In sura Al-Nisa, the Qur’an states, “They wish to give their case jointly to taghut, whereas they were ordered to reject it” (Qur’an, 4:60). If the word refers to an idol: one does not take a case to an idol, giving it the power of influence, arbitration, and judgment. So it is clear that what is intended is not an idol. (paraphrased from Taleghani, Society and Economics in Islam) It is, rather, a system, a societal paradigm, a direction implemented, promoted, guided or let loose by those groups or individuals who, like the destructive floodwaters, overthrow all protecting boundaries in seeking what they desire, no matter what harm it may unleash.So let us return to the verses: “God is the Patron (the wali) of those who believe; He brings them out of the darknesses (which are many) into the light (of truth and felicity). And the patrons (awliya) of those who go against truth are the taghut. They bring them out of the light into the darkness….So the one who rejects taghut and believes in God has grasped the reliable hold, which never breaks. And God is the Hearing, the Knowing.” (Qur’an, 2:257–256)
So two alternatives exist, either God is ascendant in humanity’s existence, brought alive by our efforts and our striving after knowledge and understanding and our seeking the truth in His powerful Book, a book sent down that makes no prevaricating rationalizations to satisfy our egos and tainted sensibilities, but lays the truth out plain and straight but also with such depth and force that it sometimes frightens us. Either we seek understanding with utmost sincerity, and apply the truth, in our will and our inner life, with the result that each individual who strives in this direction, gradually emerges from the dull, stultifying murkiness of egoism, errors, and passions “and their vision expands by the light of knowledge, and a movement towards gnosis (ma’rifa), and foresight; or else taghut may overcome them.” (Taleghani, Society and Economics in Islam) The life of truth flourishes and grows under a true guiding wali, (a guiding friend and protector) concerned for the success of that which is permanent, for our soul and spirit. Our wali will be either God or taghut. “The patrons (awliya) of those who go against truth are the taghut. They strive to bring them out of the light into the darkness.” (Qur’an, 2:257)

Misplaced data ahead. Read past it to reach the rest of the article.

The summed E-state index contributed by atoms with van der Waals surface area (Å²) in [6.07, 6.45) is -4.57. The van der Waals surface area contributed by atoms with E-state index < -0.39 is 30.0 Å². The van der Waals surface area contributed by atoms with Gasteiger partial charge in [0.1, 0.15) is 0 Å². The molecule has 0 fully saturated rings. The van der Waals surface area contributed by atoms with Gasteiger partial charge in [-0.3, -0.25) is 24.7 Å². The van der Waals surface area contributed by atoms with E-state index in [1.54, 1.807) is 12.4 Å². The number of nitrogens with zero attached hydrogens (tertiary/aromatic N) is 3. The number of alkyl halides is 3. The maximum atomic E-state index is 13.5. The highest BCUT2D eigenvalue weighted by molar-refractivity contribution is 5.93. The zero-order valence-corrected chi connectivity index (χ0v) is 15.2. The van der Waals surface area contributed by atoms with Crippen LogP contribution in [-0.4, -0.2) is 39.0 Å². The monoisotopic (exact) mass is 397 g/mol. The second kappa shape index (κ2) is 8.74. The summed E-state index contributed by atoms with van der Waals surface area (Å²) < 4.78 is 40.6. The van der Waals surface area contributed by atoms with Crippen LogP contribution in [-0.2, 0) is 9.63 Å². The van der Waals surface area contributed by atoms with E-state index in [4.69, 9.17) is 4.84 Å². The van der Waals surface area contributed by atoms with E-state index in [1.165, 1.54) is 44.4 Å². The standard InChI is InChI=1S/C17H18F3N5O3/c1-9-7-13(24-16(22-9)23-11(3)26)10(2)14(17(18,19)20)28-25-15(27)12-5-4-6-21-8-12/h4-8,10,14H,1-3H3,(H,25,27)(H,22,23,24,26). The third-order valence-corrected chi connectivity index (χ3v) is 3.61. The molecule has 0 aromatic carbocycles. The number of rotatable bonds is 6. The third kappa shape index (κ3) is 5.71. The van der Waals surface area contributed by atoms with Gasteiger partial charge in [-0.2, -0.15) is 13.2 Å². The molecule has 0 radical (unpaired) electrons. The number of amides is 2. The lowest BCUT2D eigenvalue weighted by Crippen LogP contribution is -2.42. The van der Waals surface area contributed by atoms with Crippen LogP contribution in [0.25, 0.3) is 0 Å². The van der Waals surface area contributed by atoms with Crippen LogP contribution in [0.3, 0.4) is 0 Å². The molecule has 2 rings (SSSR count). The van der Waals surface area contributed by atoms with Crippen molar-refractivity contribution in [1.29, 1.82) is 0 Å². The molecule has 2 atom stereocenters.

If God is not the wali, if He does not govern or guide minds and hearts, taghut waits to govern, to step into the vacuum, to unleash the floodwaters of unregulated desire and a thousand ways of harm upon those who throw aside their protective shields. And this taghut ultimately takes Shaitan (Satan or Iblis) as their wali. “So he (Shaitan) is their wali today (in this world), and theirs (on that day of reckoning) will be a self-deserved torment.” (Qur’an 16:63) The taghut turn them from the light of the primordial nature, of intelligence and perception, of the covenant, and they are gradually drawn toward the darkness of ignorance, passions, errors, license, and malicious or pessimistic attitudes or influences that steadily move away from truth and a guidance that benefits humanity. So, just as He says in the verse, “Those who believe struggle and support God’s way,” He says likewise, “Those who disbelieve struggle and support the way of taghut.” They suffer, along with society as a whole, the rising floodwaters, and they stand in danger of damage to their souls and spirits. They become entangled in fitna brought upon by their affiliation or capitulation to taghut.
Imam Ali once asked, “Do people think they will not be tested because they say, We have believed?” (Qur’an, 29:2) Then he asked, “Do you know what Al-Fitna (a difficult trial) is?” A person replied, “May God keep my soul in service for your cause, in our opinion it is the trials and tests in the path of religion.” The Imam said, “People will be tested and refined (each within their own times) just as gold is tested for its quality and purity.” He then said, “Once fitna arrives, then they must be purified through trial and obedience as gold is purified and refined.... They must be refined, distinguished, and examined for what is in their hearts, what they do, and what they approve and disapprove. The sifting will prove a great many people as without spiritual worth for… “My Lord has prohibited indecent acts, whether committed in public or secretly by oppressors, or in public or secret by individuals.... Who strays more than one who follows their desires and rejects the guidance from God.” (Qur’an, 7:33, 28:50) (Al-Kafi, The Book of People with Divine Authority)